TITLE: The Dinner
AUTHOR: Herman Koch
PUBLISHED: 1997 (The Netherlands); 2012 (English Translation)
Quote: “We were going out to dinner. I won’t say which restaurant, because next time it might be full of people who’ve come to see whether we’re there.”
Overview: Two brothers and their wives meet at an upscale restaurant for dinner one evening in Amsterdam. There is much to talk about, but one event ties them all together moreso than blood or marriage. It involves their two teenage sons. Cousins. And a death. Who knows what? What secrets are being kept between the couples and between the partners? How far will a parent go to protect their child? The book is split up by dinner course and fluctuates between the dinner meal and past events, culminating with multiple events that will leave the reader with their jaw on the floor.
Analysis: Okay, whoa. This one was a doozy. It was not what I was expecting, in a good way. Every single character in this book is perfectly unlikeable as their most common traits are selfishness, opportunism and the ability to rationalize a litany of poor choices. The Dinner was dark and twisted and only got darker and more twisted as the page numbers increased. I think one of the reasons the actions and thoughts of the characters in the book are hard to swallow is that they’re all fairly realistic actions and thoughts. Everything in this book could have happened. And it’s in those small reactions and actions, and millisecond thoughts portrayed by the characters, in which you witness the devil in all of us. This book can be read in a sitting or two, and should be if possible, in order to be properly digested. It’s a wild ride through a hellish dinner with an entree of dark secrets and a dessert of violence. When you close the book, be prepared to sit for a moment - it’ll take a moment or two to hit your stomach.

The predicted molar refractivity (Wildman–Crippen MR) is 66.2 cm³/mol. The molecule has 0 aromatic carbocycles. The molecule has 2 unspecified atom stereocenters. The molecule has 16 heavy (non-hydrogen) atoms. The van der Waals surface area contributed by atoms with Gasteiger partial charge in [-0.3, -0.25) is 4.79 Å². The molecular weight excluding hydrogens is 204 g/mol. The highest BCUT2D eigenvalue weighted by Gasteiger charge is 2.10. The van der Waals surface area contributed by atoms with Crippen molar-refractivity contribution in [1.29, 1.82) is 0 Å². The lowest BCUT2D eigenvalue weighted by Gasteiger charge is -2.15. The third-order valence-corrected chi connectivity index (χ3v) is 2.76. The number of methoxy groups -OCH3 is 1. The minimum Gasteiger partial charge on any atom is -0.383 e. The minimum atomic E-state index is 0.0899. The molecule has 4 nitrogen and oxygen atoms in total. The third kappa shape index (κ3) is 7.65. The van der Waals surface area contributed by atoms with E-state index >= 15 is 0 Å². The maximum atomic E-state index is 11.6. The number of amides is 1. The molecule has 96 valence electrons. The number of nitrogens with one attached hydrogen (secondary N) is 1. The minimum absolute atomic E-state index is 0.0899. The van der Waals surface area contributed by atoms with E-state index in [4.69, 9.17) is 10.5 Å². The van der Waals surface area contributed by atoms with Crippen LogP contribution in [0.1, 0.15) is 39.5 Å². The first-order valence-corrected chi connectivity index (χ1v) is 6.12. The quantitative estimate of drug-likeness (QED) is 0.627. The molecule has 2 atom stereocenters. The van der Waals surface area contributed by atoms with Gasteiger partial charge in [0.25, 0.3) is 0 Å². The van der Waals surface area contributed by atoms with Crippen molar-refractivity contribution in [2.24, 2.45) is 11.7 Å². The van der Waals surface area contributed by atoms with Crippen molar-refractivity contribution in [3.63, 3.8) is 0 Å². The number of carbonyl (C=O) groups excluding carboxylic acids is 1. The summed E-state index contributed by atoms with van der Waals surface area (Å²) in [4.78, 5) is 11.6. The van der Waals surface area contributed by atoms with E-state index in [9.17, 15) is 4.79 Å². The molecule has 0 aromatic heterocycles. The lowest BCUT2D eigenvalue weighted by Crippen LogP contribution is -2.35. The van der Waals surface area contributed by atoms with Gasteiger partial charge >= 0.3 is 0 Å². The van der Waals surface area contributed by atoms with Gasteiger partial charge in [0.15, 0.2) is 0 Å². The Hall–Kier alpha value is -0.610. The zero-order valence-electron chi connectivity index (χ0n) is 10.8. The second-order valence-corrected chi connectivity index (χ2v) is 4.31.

Conclusion: If you don’t get turned off by unlikeable characters (and you shouldn’t) and you want to read a not-so-run-of-the-mill family drama/murder mystery, pick this up.